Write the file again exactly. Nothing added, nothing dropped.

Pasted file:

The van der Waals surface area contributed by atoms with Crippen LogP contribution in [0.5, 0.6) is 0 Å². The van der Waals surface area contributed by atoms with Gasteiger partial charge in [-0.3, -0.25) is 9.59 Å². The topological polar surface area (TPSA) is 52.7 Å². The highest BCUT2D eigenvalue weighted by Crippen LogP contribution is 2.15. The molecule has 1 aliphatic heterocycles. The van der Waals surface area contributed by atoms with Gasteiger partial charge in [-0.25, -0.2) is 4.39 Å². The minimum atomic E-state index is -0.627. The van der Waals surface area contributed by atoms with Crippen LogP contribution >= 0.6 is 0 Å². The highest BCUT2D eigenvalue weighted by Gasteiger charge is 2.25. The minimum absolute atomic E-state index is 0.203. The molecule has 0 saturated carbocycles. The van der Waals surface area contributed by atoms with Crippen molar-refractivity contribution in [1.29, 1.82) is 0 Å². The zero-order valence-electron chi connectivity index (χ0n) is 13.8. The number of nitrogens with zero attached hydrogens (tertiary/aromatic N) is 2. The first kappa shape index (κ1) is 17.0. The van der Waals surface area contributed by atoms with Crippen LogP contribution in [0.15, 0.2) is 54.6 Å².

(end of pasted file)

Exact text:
The van der Waals surface area contributed by atoms with Crippen LogP contribution in [0.5, 0.6) is 0 Å². The van der Waals surface area contributed by atoms with Gasteiger partial charge in [-0.3, -0.25) is 9.59 Å². The topological polar surface area (TPSA) is 52.7 Å². The highest BCUT2D eigenvalue weighted by Crippen LogP contribution is 2.15. The molecule has 1 aliphatic heterocycles. The van der Waals surface area contributed by atoms with Gasteiger partial charge in [-0.25, -0.2) is 4.39 Å². The minimum atomic E-state index is -0.627. The van der Waals surface area contributed by atoms with Crippen LogP contribution >= 0.6 is 0 Å². The highest BCUT2D eigenvalue weighted by Gasteiger charge is 2.25. The minimum absolute atomic E-state index is 0.203. The molecule has 0 saturated carbocycles. The van der Waals surface area contributed by atoms with Crippen molar-refractivity contribution in [1.29, 1.82) is 0 Å². The zero-order valence-electron chi connectivity index (χ0n) is 13.8. The number of nitrogens with zero attached hydrogens (tertiary/aromatic N) is 2. The first kappa shape index (κ1) is 17.0. The van der Waals surface area contributed by atoms with Crippen LogP contribution in [0.15, 0.2) is 54.6 Å².